The book centers around Miles Halter, a teenage boy who is unsatisfied with his life in public school and his lack of friends, who spends his days reading about famous last words. In his junior year, he goes searching for a “Great Perhaps” and decides to transfer to Culver Creek, a boarding school. He soon receives the nickname “Pudge” by his new friends there, including a girl named Alaska. He immediately falls in love with Alaska, but between his pursuits and his search he follows his friends in smoking, drinking, and pulling pranks on the Weekday Warriors, all the while him and his friends growing and learning about each other and themselves.
One of the best things about this book is the personality of the protagonist. He is fun, humorous, and his dialogue was very sarcastic and witty, to everyone including himself. Something I could find some people not liking also has to do with the main character, you can’t take him too seriously or you might end up getting annoyed with him, and he does end up changing a lot between the beginning and the end. All the characters are very believable and are easy to empathize with, with almost everybody in the book saying something or doing something at one point that you probably have done. Anybody familiar with John Green books know that the last chapter or several pages are always the best part and often very beautiful and intricate, and Looking for Alaska does not differ from this pattern.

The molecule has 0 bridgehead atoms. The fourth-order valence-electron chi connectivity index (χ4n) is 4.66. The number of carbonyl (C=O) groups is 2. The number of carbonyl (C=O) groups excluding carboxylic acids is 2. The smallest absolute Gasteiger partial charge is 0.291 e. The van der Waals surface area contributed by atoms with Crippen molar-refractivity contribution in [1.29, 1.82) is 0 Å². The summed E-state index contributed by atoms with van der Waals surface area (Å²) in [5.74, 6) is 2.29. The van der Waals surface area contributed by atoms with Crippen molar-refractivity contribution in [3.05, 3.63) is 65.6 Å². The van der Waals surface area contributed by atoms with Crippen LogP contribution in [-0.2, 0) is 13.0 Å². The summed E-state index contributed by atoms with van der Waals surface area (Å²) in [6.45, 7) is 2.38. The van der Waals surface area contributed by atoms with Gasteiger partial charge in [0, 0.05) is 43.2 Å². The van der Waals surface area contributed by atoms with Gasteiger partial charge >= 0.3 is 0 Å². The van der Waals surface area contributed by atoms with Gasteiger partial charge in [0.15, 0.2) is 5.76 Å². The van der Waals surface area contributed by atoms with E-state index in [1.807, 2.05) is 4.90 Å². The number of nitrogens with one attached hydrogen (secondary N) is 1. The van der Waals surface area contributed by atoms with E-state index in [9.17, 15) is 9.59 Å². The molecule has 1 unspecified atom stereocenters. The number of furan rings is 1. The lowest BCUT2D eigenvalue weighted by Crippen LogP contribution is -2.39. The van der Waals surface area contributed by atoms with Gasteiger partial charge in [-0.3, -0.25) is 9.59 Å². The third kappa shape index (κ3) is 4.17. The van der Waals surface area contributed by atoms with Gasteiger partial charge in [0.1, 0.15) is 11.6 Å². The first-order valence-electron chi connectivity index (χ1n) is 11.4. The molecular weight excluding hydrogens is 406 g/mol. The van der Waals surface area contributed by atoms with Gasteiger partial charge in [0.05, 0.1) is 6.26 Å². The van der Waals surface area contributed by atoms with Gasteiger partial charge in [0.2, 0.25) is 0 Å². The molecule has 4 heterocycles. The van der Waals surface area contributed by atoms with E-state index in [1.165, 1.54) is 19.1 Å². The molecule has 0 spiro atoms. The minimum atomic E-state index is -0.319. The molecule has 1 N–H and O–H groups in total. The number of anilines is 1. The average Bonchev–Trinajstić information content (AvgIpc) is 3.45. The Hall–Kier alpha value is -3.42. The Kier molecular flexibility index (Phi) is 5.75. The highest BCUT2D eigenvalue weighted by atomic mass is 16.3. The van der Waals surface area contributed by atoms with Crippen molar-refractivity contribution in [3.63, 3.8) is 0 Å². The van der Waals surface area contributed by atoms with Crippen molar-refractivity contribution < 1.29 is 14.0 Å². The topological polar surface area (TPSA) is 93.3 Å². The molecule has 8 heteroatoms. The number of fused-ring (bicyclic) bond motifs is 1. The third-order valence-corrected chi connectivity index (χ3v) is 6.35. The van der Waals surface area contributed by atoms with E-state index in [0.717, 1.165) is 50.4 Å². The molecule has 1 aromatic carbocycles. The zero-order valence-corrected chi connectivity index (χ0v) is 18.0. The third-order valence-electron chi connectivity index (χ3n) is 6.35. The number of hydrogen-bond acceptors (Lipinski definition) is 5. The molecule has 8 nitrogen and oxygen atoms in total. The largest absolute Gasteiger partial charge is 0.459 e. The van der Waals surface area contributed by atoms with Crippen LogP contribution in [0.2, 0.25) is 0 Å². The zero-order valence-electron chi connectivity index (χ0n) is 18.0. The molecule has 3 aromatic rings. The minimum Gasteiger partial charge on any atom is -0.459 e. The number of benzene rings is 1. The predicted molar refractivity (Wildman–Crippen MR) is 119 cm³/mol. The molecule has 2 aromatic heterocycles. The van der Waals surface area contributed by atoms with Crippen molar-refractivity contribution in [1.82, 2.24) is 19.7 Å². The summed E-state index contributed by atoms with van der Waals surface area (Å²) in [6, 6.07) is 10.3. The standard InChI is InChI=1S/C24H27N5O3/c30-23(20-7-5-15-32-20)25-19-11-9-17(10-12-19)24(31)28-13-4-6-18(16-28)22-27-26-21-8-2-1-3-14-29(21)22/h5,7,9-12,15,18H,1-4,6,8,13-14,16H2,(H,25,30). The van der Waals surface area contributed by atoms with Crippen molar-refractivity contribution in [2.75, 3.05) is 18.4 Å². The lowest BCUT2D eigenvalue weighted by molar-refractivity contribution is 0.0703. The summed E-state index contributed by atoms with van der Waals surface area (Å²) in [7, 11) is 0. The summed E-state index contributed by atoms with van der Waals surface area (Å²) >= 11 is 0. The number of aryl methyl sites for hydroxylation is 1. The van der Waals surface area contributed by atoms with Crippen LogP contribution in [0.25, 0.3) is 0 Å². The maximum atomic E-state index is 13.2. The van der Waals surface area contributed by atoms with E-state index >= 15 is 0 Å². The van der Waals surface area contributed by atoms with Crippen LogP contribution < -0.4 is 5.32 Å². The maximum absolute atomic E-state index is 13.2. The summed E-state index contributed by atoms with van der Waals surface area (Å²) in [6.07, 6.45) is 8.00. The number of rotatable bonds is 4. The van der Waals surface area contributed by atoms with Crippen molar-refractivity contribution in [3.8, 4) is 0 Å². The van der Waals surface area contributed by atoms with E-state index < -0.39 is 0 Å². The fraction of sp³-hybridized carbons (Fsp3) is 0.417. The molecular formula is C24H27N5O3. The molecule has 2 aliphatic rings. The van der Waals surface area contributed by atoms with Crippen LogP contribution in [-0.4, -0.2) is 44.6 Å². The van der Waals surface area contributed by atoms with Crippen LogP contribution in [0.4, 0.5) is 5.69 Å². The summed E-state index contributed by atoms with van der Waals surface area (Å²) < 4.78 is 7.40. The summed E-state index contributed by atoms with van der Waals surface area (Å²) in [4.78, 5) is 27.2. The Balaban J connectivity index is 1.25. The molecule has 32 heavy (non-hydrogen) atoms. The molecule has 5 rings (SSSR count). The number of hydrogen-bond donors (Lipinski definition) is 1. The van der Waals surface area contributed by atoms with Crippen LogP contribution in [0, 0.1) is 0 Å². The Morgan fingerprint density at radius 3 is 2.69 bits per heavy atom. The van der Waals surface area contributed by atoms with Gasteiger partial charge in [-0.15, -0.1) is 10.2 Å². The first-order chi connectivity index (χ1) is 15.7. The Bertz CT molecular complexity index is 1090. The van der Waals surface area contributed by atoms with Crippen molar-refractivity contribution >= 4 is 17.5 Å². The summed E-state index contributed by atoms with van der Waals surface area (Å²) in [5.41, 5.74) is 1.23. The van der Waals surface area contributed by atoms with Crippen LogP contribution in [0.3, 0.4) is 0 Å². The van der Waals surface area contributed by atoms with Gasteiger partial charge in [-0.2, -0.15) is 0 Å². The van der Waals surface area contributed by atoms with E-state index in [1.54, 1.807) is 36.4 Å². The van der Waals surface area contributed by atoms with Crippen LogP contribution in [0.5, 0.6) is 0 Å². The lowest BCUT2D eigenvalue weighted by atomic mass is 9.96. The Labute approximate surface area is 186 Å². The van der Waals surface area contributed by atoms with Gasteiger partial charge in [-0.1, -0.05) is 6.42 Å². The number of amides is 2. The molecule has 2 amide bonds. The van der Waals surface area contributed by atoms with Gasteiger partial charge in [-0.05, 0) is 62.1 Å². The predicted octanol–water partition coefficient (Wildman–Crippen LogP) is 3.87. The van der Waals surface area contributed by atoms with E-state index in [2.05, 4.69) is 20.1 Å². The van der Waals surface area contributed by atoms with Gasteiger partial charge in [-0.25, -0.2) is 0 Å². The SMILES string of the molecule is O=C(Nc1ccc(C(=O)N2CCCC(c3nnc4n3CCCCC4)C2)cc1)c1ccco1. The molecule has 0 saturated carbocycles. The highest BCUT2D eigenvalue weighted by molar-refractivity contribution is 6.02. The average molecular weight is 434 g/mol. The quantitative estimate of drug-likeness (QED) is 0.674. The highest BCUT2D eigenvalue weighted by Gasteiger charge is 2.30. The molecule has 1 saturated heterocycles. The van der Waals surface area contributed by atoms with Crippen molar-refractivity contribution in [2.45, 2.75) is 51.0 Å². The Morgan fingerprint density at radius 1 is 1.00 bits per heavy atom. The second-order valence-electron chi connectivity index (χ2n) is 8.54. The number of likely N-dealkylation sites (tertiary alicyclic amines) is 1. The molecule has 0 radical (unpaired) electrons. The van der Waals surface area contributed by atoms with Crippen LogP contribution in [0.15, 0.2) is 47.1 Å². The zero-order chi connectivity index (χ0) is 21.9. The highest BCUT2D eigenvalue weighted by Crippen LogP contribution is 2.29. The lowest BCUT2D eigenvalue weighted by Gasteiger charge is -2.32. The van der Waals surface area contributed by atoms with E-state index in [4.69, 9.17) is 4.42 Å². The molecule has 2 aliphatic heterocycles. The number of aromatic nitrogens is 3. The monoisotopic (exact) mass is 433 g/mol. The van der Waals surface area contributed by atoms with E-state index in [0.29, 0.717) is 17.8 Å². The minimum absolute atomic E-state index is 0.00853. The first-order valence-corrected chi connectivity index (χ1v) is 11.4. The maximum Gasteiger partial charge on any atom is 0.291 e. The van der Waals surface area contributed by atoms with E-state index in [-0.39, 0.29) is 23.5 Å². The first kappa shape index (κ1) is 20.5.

There are so many great quotes that derive from this book, but one of my favorites was the comparison Pudge makes to himself and Alaska. “…Thinking that if people were rain, I was drizzle and she was hurricane.” I think the quote is very profound and really reflects on both of their characters, with Pudge thinking that he was too boring and awkward to the beautiful, feisty, and fascinating Alaska Young.
Reviewed by Emily, Grade 9, Twin Hickory Area Library